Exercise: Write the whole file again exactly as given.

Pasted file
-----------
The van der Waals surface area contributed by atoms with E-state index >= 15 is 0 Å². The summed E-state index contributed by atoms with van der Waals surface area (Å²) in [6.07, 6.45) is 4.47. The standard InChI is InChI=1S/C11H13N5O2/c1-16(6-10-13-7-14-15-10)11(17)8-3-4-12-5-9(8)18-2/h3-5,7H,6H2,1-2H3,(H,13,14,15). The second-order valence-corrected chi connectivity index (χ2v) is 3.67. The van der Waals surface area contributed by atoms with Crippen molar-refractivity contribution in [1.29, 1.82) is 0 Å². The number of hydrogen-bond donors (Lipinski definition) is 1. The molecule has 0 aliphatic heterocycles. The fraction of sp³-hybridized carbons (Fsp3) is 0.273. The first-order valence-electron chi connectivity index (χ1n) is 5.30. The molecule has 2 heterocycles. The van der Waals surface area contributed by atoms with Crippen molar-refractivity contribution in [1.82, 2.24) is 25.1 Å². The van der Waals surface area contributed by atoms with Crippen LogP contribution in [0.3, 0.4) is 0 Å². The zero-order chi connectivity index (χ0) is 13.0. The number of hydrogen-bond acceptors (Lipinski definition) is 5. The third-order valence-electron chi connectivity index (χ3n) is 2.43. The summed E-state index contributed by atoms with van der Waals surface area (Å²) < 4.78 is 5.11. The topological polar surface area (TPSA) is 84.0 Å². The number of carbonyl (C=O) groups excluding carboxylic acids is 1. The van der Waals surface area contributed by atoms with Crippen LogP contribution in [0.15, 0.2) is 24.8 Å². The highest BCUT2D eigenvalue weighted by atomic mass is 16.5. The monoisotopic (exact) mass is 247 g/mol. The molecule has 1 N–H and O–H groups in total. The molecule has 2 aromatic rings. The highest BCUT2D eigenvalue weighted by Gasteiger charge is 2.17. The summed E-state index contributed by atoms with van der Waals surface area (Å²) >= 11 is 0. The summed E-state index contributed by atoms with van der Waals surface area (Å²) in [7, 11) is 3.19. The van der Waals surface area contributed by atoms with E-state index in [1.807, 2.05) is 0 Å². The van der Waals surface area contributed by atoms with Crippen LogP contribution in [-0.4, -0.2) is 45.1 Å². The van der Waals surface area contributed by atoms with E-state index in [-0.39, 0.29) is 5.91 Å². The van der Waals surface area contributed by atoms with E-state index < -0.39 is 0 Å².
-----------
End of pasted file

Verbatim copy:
The van der Waals surface area contributed by atoms with E-state index >= 15 is 0 Å². The summed E-state index contributed by atoms with van der Waals surface area (Å²) in [6.07, 6.45) is 4.47. The standard InChI is InChI=1S/C11H13N5O2/c1-16(6-10-13-7-14-15-10)11(17)8-3-4-12-5-9(8)18-2/h3-5,7H,6H2,1-2H3,(H,13,14,15). The second-order valence-corrected chi connectivity index (χ2v) is 3.67. The van der Waals surface area contributed by atoms with Crippen molar-refractivity contribution in [1.29, 1.82) is 0 Å². The number of hydrogen-bond donors (Lipinski definition) is 1. The molecule has 0 aliphatic heterocycles. The fraction of sp³-hybridized carbons (Fsp3) is 0.273. The first-order valence-electron chi connectivity index (χ1n) is 5.30. The molecule has 2 heterocycles. The van der Waals surface area contributed by atoms with Crippen molar-refractivity contribution in [1.82, 2.24) is 25.1 Å². The van der Waals surface area contributed by atoms with Crippen LogP contribution in [0.3, 0.4) is 0 Å². The zero-order chi connectivity index (χ0) is 13.0. The number of hydrogen-bond acceptors (Lipinski definition) is 5. The third-order valence-electron chi connectivity index (χ3n) is 2.43. The summed E-state index contributed by atoms with van der Waals surface area (Å²) < 4.78 is 5.11. The topological polar surface area (TPSA) is 84.0 Å². The number of carbonyl (C=O) groups excluding carboxylic acids is 1. The van der Waals surface area contributed by atoms with Crippen LogP contribution in [0.15, 0.2) is 24.8 Å². The highest BCUT2D eigenvalue weighted by atomic mass is 16.5. The monoisotopic (exact) mass is 247 g/mol. The molecule has 1 N–H and O–H groups in total. The molecule has 2 aromatic rings. The highest BCUT2D eigenvalue weighted by Gasteiger charge is 2.17. The summed E-state index contributed by atoms with van der Waals surface area (Å²) >= 11 is 0. The summed E-state index contributed by atoms with van der Waals surface area (Å²) in [7, 11) is 3.19. The van der Waals surface area contributed by atoms with E-state index in [1.807, 2.05) is 0 Å². The van der Waals surface area contributed by atoms with Crippen LogP contribution in [-0.4, -0.2) is 45.1 Å². The van der Waals surface area contributed by atoms with E-state index in [-0.39, 0.29) is 5.91 Å². The van der Waals surface area contributed by atoms with E-state index < -0.39 is 0 Å².